Craft, a Washington State University psychology professor who studies the effects of psychoactive drugs on rats, has reported these findings most recently in journals such as Life Sciences and Drug and Alcohol Dependence. Her work, funded in part by the National Institute on Drug Abuse, focuses on the medical side of cannabinoids, the class of drugs … » More …

West Nile virus chart
Summer 2014

Charting the course of a globe-trotting pathogen

For more than half a century, West Nile virus was someone else’s problem.

The mosquito-borne pathogen was first isolated from a feverish human in 1937 in northern Uganda’s West Nile district. It then lay low for a decade before emerging in an actual epidemic in Israel in 1951. With several Egyptian outbreaks in the early ’50s, researchers started to see the disease infect non-humans, particularly crows and horses. Mosquitoes of the Culex genus appeared to be its chief transmitter, or vector.

By the time the virus hit the United States, in 1999, it had taken on a more sinister character. Where before it mostly struck … » More …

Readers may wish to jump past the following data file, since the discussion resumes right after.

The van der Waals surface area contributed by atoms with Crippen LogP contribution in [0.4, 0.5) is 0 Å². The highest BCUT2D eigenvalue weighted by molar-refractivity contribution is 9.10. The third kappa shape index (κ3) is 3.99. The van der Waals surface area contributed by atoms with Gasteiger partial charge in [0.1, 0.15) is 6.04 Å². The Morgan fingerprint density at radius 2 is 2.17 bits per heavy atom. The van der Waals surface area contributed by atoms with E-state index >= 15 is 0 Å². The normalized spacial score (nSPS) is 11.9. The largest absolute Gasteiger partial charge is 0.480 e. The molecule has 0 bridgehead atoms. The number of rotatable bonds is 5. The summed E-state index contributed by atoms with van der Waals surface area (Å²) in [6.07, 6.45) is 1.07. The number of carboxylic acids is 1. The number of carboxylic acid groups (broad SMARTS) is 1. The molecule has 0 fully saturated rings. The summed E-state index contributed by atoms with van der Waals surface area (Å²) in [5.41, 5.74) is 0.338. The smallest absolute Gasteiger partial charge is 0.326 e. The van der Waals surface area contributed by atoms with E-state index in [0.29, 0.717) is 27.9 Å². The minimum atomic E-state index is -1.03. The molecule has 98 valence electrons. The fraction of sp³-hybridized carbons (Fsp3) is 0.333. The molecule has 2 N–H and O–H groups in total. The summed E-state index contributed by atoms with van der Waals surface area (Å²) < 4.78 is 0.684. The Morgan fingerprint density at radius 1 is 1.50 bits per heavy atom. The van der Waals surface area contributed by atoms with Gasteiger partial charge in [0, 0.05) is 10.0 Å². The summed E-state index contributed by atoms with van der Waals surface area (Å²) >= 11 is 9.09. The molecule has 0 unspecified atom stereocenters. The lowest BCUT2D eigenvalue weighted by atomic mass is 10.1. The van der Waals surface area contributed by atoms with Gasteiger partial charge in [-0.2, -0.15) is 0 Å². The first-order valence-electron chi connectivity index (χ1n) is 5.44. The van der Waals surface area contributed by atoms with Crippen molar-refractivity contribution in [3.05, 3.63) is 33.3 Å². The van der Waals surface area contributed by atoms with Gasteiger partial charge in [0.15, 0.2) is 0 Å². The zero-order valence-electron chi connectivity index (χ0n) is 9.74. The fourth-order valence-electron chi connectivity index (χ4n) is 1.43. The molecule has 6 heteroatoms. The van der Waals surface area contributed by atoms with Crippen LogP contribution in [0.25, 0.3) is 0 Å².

Summer 2014

Posts for Summer 2014

 

Recollecting Washington’s landscapes

Tim Steury’s article “Mountains and Rivers and Prairies Without End—Recollecting Washington’s Landscapes” is a great read for this student of all he writes about.

But the narration also brought back fond memories of places and people significant to me. As a WSC freshman in 1956 I hitched a ride with Ed Claplanhoo, who was a senior at that time, from our farm near Port Ludlow back to Pullman after the between semester’s break.

Then in 1988 my wife Louise (Morse), WSC ’59, and I took a class in anthropology of the North Cascades taught by Bob Mierendorf. To get to … » More …

Milky Way in eastern Washington
Summer 2014

A Washington childhood

As spring surrenders to summer, so must we yield our state to its youngest residents, approximately 1.15 million children and teens who will soon take over our communities, yards, pools, beaches, and parks.

milky way
One of my early memories is of exploring a campsite on Mount Rainier. I remember roaming around the spot on a cool June morning, exploring a paved road dusted with pine needles and peering into the wet shadows of the woods. Laced into my first hiking boots, I followed my parents along the Sunrise Nature trail, an easy 1.5 mile loop … » More …